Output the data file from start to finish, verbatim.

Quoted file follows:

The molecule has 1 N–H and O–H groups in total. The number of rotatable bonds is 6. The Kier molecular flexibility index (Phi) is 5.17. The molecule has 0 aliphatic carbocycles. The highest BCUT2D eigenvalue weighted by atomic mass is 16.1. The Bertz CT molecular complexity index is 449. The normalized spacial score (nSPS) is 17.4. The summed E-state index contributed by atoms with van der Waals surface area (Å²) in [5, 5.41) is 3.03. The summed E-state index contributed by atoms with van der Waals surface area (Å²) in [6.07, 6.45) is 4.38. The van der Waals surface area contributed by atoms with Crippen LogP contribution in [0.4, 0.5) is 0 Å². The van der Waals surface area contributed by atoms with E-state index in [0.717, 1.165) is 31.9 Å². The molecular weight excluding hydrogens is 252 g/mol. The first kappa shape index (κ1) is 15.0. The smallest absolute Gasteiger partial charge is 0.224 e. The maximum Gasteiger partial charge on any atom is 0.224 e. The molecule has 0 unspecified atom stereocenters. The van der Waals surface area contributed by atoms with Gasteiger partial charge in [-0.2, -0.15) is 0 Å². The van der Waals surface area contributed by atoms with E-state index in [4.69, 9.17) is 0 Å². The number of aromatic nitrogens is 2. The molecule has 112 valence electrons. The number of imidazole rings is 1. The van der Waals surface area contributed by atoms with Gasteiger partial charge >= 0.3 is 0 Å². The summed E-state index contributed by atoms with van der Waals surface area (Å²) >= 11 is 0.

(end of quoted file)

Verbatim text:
The molecule has 1 N–H and O–H groups in total. The number of rotatable bonds is 6. The Kier molecular flexibility index (Phi) is 5.17. The molecule has 0 aliphatic carbocycles. The highest BCUT2D eigenvalue weighted by atomic mass is 16.1. The Bertz CT molecular complexity index is 449. The normalized spacial score (nSPS) is 17.4. The summed E-state index contributed by atoms with van der Waals surface area (Å²) in [5, 5.41) is 3.03. The summed E-state index contributed by atoms with van der Waals surface area (Å²) in [6.07, 6.45) is 4.38. The van der Waals surface area contributed by atoms with Crippen LogP contribution in [0.4, 0.5) is 0 Å². The van der Waals surface area contributed by atoms with E-state index in [0.717, 1.165) is 31.9 Å². The molecular weight excluding hydrogens is 252 g/mol. The first kappa shape index (κ1) is 15.0. The smallest absolute Gasteiger partial charge is 0.224 e. The maximum Gasteiger partial charge on any atom is 0.224 e. The molecule has 0 unspecified atom stereocenters. The van der Waals surface area contributed by atoms with Gasteiger partial charge in [-0.2, -0.15) is 0 Å². The van der Waals surface area contributed by atoms with E-state index in [4.69, 9.17) is 0 Å². The number of aromatic nitrogens is 2. The molecule has 112 valence electrons. The number of imidazole rings is 1. The van der Waals surface area contributed by atoms with Gasteiger partial charge >= 0.3 is 0 Å². The summed E-state index contributed by atoms with van der Waals surface area (Å²) >= 11 is 0.